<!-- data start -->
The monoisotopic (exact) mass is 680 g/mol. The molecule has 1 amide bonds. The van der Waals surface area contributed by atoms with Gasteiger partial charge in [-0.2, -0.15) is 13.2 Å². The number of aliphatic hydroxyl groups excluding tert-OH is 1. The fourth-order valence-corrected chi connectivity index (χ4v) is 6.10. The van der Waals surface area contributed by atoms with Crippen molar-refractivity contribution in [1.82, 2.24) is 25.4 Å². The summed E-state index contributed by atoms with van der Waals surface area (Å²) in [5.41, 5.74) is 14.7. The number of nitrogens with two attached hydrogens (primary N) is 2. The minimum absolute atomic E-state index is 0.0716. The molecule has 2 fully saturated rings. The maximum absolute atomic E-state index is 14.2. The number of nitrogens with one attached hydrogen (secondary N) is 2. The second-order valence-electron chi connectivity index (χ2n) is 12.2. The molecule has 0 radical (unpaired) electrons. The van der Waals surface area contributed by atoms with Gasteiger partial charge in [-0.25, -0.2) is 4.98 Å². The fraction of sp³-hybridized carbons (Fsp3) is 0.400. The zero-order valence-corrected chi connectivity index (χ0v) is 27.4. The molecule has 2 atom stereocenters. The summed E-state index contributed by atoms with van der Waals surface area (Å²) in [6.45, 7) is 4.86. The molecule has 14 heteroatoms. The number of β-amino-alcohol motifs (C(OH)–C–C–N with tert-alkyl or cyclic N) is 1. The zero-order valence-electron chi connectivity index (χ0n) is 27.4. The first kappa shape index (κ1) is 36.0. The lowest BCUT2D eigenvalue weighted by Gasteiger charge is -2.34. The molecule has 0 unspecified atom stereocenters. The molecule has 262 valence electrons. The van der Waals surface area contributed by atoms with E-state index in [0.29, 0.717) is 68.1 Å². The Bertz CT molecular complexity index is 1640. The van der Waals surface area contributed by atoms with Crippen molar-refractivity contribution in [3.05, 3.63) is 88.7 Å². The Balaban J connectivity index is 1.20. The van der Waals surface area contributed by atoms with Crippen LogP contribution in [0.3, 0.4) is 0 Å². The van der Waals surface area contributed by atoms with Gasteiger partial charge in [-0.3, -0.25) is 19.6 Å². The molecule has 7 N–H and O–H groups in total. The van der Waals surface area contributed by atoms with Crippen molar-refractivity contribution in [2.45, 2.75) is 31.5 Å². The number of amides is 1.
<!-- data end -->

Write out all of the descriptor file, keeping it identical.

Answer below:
The monoisotopic (exact) mass is 680 g/mol. The molecule has 1 amide bonds. The van der Waals surface area contributed by atoms with Gasteiger partial charge in [-0.2, -0.15) is 13.2 Å². The number of aliphatic hydroxyl groups excluding tert-OH is 1. The fourth-order valence-corrected chi connectivity index (χ4v) is 6.10. The van der Waals surface area contributed by atoms with Crippen molar-refractivity contribution in [1.82, 2.24) is 25.4 Å². The summed E-state index contributed by atoms with van der Waals surface area (Å²) in [5.41, 5.74) is 14.7. The number of nitrogens with two attached hydrogens (primary N) is 2. The minimum absolute atomic E-state index is 0.0716. The molecule has 2 fully saturated rings. The maximum absolute atomic E-state index is 14.2. The number of nitrogens with one attached hydrogen (secondary N) is 2. The second-order valence-electron chi connectivity index (χ2n) is 12.2. The molecule has 0 radical (unpaired) electrons. The van der Waals surface area contributed by atoms with Gasteiger partial charge in [-0.25, -0.2) is 4.98 Å². The fraction of sp³-hybridized carbons (Fsp3) is 0.400. The zero-order valence-corrected chi connectivity index (χ0v) is 27.4. The molecule has 2 atom stereocenters. The summed E-state index contributed by atoms with van der Waals surface area (Å²) in [6.45, 7) is 4.86. The molecule has 14 heteroatoms. The number of β-amino-alcohol motifs (C(OH)–C–C–N with tert-alkyl or cyclic N) is 1. The zero-order valence-electron chi connectivity index (χ0n) is 27.4. The first kappa shape index (κ1) is 36.0. The lowest BCUT2D eigenvalue weighted by Gasteiger charge is -2.34. The molecule has 0 unspecified atom stereocenters. The molecule has 262 valence electrons. The van der Waals surface area contributed by atoms with E-state index in [0.29, 0.717) is 68.1 Å². The Bertz CT molecular complexity index is 1640. The van der Waals surface area contributed by atoms with Crippen molar-refractivity contribution in [3.05, 3.63) is 88.7 Å². The Balaban J connectivity index is 1.20. The van der Waals surface area contributed by atoms with Crippen LogP contribution in [0.3, 0.4) is 0 Å². The van der Waals surface area contributed by atoms with Gasteiger partial charge in [-0.3, -0.25) is 19.6 Å². The molecule has 7 N–H and O–H groups in total. The van der Waals surface area contributed by atoms with Crippen molar-refractivity contribution in [2.45, 2.75) is 31.5 Å². The number of amides is 1.